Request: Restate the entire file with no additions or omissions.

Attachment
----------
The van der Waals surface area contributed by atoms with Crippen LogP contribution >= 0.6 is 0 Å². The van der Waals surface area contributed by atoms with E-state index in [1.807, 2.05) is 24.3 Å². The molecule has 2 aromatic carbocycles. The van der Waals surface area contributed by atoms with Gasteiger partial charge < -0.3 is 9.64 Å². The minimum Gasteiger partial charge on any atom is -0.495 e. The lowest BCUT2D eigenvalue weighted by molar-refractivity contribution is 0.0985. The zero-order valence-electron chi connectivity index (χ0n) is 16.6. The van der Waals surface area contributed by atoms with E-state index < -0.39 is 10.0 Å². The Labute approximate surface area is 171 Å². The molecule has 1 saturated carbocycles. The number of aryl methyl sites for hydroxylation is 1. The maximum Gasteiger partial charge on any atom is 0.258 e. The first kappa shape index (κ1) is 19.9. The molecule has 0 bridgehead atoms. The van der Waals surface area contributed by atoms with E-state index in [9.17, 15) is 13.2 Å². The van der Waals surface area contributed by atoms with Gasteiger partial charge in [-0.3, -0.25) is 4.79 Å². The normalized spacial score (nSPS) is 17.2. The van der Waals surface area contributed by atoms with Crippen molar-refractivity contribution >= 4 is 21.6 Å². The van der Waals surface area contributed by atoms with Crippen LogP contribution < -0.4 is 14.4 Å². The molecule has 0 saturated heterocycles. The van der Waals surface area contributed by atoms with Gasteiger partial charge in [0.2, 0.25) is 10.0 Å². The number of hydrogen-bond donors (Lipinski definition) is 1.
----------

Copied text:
The van der Waals surface area contributed by atoms with Crippen LogP contribution >= 0.6 is 0 Å². The van der Waals surface area contributed by atoms with E-state index in [1.807, 2.05) is 24.3 Å². The molecule has 2 aromatic carbocycles. The van der Waals surface area contributed by atoms with Gasteiger partial charge < -0.3 is 9.64 Å². The minimum Gasteiger partial charge on any atom is -0.495 e. The lowest BCUT2D eigenvalue weighted by molar-refractivity contribution is 0.0985. The zero-order valence-electron chi connectivity index (χ0n) is 16.6. The van der Waals surface area contributed by atoms with E-state index < -0.39 is 10.0 Å². The Labute approximate surface area is 171 Å². The molecule has 1 saturated carbocycles. The number of aryl methyl sites for hydroxylation is 1. The maximum Gasteiger partial charge on any atom is 0.258 e. The first kappa shape index (κ1) is 19.9. The molecule has 0 bridgehead atoms. The van der Waals surface area contributed by atoms with E-state index in [9.17, 15) is 13.2 Å². The van der Waals surface area contributed by atoms with Gasteiger partial charge in [-0.3, -0.25) is 4.79 Å². The normalized spacial score (nSPS) is 17.2. The van der Waals surface area contributed by atoms with Crippen molar-refractivity contribution >= 4 is 21.6 Å². The van der Waals surface area contributed by atoms with Crippen LogP contribution < -0.4 is 14.4 Å². The molecule has 0 saturated heterocycles. The van der Waals surface area contributed by atoms with Gasteiger partial charge in [0.2, 0.25) is 10.0 Å². The number of hydrogen-bond donors (Lipinski definition) is 1.